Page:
Although the risk of acquiring transfusion transmitted viral infections is low due to donor testing, bacterial infections are still reported. Platelets are the most implicated product in bacterial contamination reports because they are stored at room temperature (20-24°C) and provide a favorable environment for bacterial growth. Sepsis occurs in about 1 in 25,000 platelet transfusions. It may be fatal in about 1 in 60,000 transfusions. Bacteria can be present in other components as well, such as Red Blood Cells, Cryoprecipitate (CRYO), and Fresh Frozen Plasma (FFP). Contamination in red cell components is rare with events occurring 1 in 250,000 transfusions. This low incidence is due to the refrigerated storage requirements for red cells at 1-6°C. Because FFP and CRYO are stored frozen, they are least likely to contain bacteria. Contamination usually occurs when these products are thawed in a water bath that contains bacteria.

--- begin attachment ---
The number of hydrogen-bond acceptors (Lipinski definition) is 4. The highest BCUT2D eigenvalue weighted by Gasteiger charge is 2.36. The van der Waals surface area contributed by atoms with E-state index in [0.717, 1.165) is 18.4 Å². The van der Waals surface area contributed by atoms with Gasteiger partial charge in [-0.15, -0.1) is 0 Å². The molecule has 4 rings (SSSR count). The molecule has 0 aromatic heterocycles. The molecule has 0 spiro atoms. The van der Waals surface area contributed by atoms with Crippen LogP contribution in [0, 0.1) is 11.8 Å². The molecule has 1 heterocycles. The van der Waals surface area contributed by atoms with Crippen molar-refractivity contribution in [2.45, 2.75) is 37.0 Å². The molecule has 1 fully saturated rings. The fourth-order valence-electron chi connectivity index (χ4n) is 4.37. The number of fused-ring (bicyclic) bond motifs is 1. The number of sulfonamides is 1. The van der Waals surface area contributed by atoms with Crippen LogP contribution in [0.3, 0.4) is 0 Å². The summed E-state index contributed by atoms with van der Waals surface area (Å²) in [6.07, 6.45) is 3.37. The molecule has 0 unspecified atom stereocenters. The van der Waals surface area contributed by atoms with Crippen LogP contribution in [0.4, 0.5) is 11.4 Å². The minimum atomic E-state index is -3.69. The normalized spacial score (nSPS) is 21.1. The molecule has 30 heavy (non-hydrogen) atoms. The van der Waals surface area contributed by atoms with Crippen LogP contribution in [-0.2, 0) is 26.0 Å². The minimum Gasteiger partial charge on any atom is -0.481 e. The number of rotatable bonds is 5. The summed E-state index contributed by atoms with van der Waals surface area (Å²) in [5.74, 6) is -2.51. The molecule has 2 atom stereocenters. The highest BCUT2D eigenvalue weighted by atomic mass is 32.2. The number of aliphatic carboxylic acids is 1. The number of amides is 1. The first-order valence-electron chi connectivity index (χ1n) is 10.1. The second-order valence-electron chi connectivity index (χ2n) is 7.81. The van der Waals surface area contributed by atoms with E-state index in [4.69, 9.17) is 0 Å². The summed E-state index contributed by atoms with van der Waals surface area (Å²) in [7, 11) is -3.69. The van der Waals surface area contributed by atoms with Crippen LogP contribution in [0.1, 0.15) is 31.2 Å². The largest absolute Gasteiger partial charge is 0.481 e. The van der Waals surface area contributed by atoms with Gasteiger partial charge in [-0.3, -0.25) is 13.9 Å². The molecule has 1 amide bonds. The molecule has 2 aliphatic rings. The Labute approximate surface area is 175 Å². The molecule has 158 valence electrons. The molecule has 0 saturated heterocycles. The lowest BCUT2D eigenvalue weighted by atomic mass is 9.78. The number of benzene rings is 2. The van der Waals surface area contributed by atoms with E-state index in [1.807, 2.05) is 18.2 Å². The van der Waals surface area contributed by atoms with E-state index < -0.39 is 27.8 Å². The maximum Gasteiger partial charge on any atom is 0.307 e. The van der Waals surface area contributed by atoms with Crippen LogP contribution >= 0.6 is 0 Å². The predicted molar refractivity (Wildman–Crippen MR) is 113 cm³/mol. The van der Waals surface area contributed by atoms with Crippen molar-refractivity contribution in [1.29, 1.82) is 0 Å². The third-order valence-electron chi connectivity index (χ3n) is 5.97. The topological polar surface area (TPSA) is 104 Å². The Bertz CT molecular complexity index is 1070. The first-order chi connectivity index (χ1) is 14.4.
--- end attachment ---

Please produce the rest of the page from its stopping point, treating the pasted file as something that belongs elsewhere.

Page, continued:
Reactions range from minimal or no symptoms to fatal septic shock and death. Severity of the reaction depends on the bacterial species involved, the concentration and growth rate of the organisms, and the recipient's immune status. Septic reactions can present with a fever of higher than 38.5°C, rigors, and hypotension that begin during the transfusion. Patients may also experience nausea, vomiting, dyspnea, and diarrhea. Septic shock, oliguria, and disseminated intravascular coagulation (DIC) are also complications.